How Does SSA Use Vocational Experts?
Proving that you are disabled in order to obtain Social Security Administration (SSA) benefits can be a lengthy process, and often may feel like an uphill battle. You are already managing a disability, and the SSA may add more stress to your life when you make a claim.
In this article, we will discuss the way in which the SSA uses vocational experts, so you can better understand whether you want to engage a vocational expert of your own on a case, or at least have a consultation with one. So, after reviewing this article, if you have additional questions about SSA vocational experts for your disability claims, then we invite you to contact us at Occupational Assessment Services, Inc. – OAS.
We are one of the most experienced employability and life care planning firms in the United States. To discuss your case, call us at 1-800-292-1919, contact us at a location near you, or through our online form.
The Venue for Vocational Experts
The SSA will not interact with a vocational expert until a case goes to a hearing. So, if you make a disability claim before the SSA, and the SSA approves your claim, then neither you, nor the SSA, will ever have a need for a vocational expert.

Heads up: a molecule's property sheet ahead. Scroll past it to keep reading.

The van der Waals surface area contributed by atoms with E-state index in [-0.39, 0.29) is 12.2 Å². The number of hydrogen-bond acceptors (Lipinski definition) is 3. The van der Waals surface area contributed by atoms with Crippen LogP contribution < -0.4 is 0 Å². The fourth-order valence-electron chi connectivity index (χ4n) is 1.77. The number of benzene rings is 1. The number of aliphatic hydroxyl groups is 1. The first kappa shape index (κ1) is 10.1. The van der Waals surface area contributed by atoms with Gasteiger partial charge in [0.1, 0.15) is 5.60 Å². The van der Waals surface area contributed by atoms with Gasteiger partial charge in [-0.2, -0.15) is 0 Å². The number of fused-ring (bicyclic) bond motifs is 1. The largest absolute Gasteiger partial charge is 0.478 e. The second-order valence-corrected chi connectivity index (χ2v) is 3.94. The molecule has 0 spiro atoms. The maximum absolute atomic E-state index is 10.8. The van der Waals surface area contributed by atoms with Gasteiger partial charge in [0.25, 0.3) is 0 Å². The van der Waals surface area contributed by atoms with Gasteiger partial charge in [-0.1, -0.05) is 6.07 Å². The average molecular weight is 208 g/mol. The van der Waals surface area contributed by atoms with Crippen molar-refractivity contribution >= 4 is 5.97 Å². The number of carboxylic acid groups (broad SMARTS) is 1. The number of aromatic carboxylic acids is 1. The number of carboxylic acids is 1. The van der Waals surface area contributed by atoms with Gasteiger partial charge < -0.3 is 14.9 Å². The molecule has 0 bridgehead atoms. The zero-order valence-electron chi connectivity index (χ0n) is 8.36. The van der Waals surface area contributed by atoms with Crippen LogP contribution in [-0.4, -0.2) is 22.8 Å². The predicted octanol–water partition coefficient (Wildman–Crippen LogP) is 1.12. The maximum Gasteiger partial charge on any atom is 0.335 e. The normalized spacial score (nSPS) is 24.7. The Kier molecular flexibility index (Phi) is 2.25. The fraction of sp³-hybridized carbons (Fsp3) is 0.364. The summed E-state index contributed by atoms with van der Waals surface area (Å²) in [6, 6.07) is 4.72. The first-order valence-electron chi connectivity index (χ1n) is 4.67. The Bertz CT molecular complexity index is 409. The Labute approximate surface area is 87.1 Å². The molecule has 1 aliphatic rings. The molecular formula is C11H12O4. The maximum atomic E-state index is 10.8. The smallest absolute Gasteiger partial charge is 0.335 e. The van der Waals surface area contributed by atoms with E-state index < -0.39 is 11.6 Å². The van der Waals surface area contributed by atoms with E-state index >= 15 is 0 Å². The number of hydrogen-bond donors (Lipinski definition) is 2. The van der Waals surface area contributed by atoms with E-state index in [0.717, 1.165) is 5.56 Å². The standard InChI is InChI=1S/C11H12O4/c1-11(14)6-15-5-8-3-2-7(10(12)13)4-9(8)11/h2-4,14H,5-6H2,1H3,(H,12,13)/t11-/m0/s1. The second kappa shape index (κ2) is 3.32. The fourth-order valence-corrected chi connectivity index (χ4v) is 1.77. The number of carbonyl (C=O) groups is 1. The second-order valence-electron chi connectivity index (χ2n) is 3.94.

However, not all disability claims are approved before a hearing. According to data from the SSA, the percentage of applicants awarded benefits at the initial claims level averged only 28%. The percentage of those who receive benefits after a hearing is 13%. Denied disability claims average around 53%.
Accordingly, the odds are not in your favor when it comes to getting your disability claim approved before a hearing. That is why consulting with an SSA vocational expert could be worth the time.
What the Vocational Expert Will Do at the Hearing?
If your case goes to a disability hearing, the SSA will normally use a vocational expert to provide evidence at your hearing. The vocational expert will provide an impartial expert opinion that the judge (at a SSA hearing the judge is referred to as an Adminstrative Law Judge or ALJ) will consider when making his or her disability determination.
The vocational expert will typically prepare for the hearing by reviewing evidence prior to the hearing. Then the expert will testify in person at the hearing, and may also be called upon by the ALJ to give answers to written questions, also referred to as “interrogatories.”
The vocational expert essentially is there to help the ALJ figure out whether you, as the claimant, can do your previous work or if there are other work possibilities for you. Thus, the vocational expert will provide an opinion based on his or her knowledge of:
1. The level of skill and the physical and mental demands of a particular occupation;
2. Different aspects of various work settings;
3. The variety of jobs within one particular type of occupation;
4. Transferrable skills; and
5. The SSA’s regulations with regard to the transferability of work skills.
How Does the ALJ Know the Vocational Expert is Independent?